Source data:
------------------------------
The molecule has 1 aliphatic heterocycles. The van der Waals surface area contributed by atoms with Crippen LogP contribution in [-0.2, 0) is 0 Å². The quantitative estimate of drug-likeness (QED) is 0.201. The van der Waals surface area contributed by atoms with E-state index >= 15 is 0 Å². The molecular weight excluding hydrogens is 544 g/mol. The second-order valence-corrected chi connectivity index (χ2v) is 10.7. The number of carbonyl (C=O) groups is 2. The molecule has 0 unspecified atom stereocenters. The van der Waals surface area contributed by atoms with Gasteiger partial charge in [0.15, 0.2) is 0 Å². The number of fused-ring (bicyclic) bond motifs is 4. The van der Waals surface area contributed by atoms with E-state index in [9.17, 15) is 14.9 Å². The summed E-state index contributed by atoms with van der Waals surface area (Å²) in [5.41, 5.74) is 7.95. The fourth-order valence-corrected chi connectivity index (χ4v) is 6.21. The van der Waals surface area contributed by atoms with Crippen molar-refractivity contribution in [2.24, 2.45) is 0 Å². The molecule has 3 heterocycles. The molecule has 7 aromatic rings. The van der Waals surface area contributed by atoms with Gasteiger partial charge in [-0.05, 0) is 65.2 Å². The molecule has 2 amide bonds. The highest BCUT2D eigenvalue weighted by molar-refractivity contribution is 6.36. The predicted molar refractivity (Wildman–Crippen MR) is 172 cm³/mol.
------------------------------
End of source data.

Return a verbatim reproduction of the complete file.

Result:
The molecule has 1 aliphatic heterocycles. The van der Waals surface area contributed by atoms with Crippen LogP contribution in [-0.2, 0) is 0 Å². The quantitative estimate of drug-likeness (QED) is 0.201. The van der Waals surface area contributed by atoms with E-state index >= 15 is 0 Å². The molecular weight excluding hydrogens is 544 g/mol. The second-order valence-corrected chi connectivity index (χ2v) is 10.7. The number of carbonyl (C=O) groups is 2. The molecule has 0 unspecified atom stereocenters. The van der Waals surface area contributed by atoms with Gasteiger partial charge in [0.15, 0.2) is 0 Å². The number of fused-ring (bicyclic) bond motifs is 4. The van der Waals surface area contributed by atoms with E-state index in [9.17, 15) is 14.9 Å². The summed E-state index contributed by atoms with van der Waals surface area (Å²) in [5.41, 5.74) is 7.95. The fourth-order valence-corrected chi connectivity index (χ4v) is 6.21. The van der Waals surface area contributed by atoms with Crippen molar-refractivity contribution in [2.24, 2.45) is 0 Å². The molecule has 3 heterocycles. The molecule has 7 aromatic rings. The van der Waals surface area contributed by atoms with Gasteiger partial charge in [-0.05, 0) is 65.2 Å². The molecule has 2 amide bonds. The highest BCUT2D eigenvalue weighted by molar-refractivity contribution is 6.36. The predicted molar refractivity (Wildman–Crippen MR) is 172 cm³/mol.